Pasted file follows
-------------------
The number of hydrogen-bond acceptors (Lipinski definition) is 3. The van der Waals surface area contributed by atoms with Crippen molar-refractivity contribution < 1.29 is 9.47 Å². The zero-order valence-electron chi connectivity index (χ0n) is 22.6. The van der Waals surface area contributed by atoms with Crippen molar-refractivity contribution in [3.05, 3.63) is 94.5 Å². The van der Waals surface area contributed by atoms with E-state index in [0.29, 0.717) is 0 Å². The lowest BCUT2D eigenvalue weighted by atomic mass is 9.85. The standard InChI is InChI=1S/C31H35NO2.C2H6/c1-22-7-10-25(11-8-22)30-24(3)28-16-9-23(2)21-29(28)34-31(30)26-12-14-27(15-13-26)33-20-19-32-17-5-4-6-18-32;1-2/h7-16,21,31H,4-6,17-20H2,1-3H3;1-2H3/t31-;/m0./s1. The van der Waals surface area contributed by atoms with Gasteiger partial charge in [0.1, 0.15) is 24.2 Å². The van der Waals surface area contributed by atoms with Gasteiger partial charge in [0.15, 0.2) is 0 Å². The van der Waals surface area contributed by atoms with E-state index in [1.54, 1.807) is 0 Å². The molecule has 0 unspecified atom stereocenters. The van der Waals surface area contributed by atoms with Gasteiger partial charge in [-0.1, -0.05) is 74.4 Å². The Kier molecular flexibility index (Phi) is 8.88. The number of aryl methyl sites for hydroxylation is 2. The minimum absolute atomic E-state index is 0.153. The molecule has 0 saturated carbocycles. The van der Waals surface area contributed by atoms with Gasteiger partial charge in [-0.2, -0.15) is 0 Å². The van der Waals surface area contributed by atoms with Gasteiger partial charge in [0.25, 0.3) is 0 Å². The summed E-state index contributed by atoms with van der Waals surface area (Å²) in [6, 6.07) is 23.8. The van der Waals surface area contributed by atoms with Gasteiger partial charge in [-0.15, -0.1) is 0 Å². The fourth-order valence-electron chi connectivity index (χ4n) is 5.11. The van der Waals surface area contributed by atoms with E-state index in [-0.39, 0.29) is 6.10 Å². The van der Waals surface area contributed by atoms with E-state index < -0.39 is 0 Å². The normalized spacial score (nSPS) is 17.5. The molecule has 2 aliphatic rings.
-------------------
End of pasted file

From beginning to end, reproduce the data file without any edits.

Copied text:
The number of hydrogen-bond acceptors (Lipinski definition) is 3. The van der Waals surface area contributed by atoms with Crippen molar-refractivity contribution < 1.29 is 9.47 Å². The zero-order valence-electron chi connectivity index (χ0n) is 22.6. The van der Waals surface area contributed by atoms with Crippen molar-refractivity contribution in [3.05, 3.63) is 94.5 Å². The van der Waals surface area contributed by atoms with E-state index in [0.29, 0.717) is 0 Å². The lowest BCUT2D eigenvalue weighted by atomic mass is 9.85. The standard InChI is InChI=1S/C31H35NO2.C2H6/c1-22-7-10-25(11-8-22)30-24(3)28-16-9-23(2)21-29(28)34-31(30)26-12-14-27(15-13-26)33-20-19-32-17-5-4-6-18-32;1-2/h7-16,21,31H,4-6,17-20H2,1-3H3;1-2H3/t31-;/m0./s1. The van der Waals surface area contributed by atoms with Gasteiger partial charge in [0.1, 0.15) is 24.2 Å². The van der Waals surface area contributed by atoms with Gasteiger partial charge in [0.15, 0.2) is 0 Å². The van der Waals surface area contributed by atoms with E-state index in [1.54, 1.807) is 0 Å². The molecule has 0 unspecified atom stereocenters. The van der Waals surface area contributed by atoms with Gasteiger partial charge in [-0.1, -0.05) is 74.4 Å². The Kier molecular flexibility index (Phi) is 8.88. The number of aryl methyl sites for hydroxylation is 2. The minimum absolute atomic E-state index is 0.153. The molecule has 0 saturated carbocycles. The van der Waals surface area contributed by atoms with Gasteiger partial charge in [-0.2, -0.15) is 0 Å². The van der Waals surface area contributed by atoms with Gasteiger partial charge in [0.25, 0.3) is 0 Å². The summed E-state index contributed by atoms with van der Waals surface area (Å²) in [6, 6.07) is 23.8. The van der Waals surface area contributed by atoms with Gasteiger partial charge in [-0.15, -0.1) is 0 Å². The fourth-order valence-electron chi connectivity index (χ4n) is 5.11. The van der Waals surface area contributed by atoms with E-state index in [-0.39, 0.29) is 6.10 Å². The van der Waals surface area contributed by atoms with E-state index < -0.39 is 0 Å². The normalized spacial score (nSPS) is 17.5. The molecule has 2 aliphatic rings.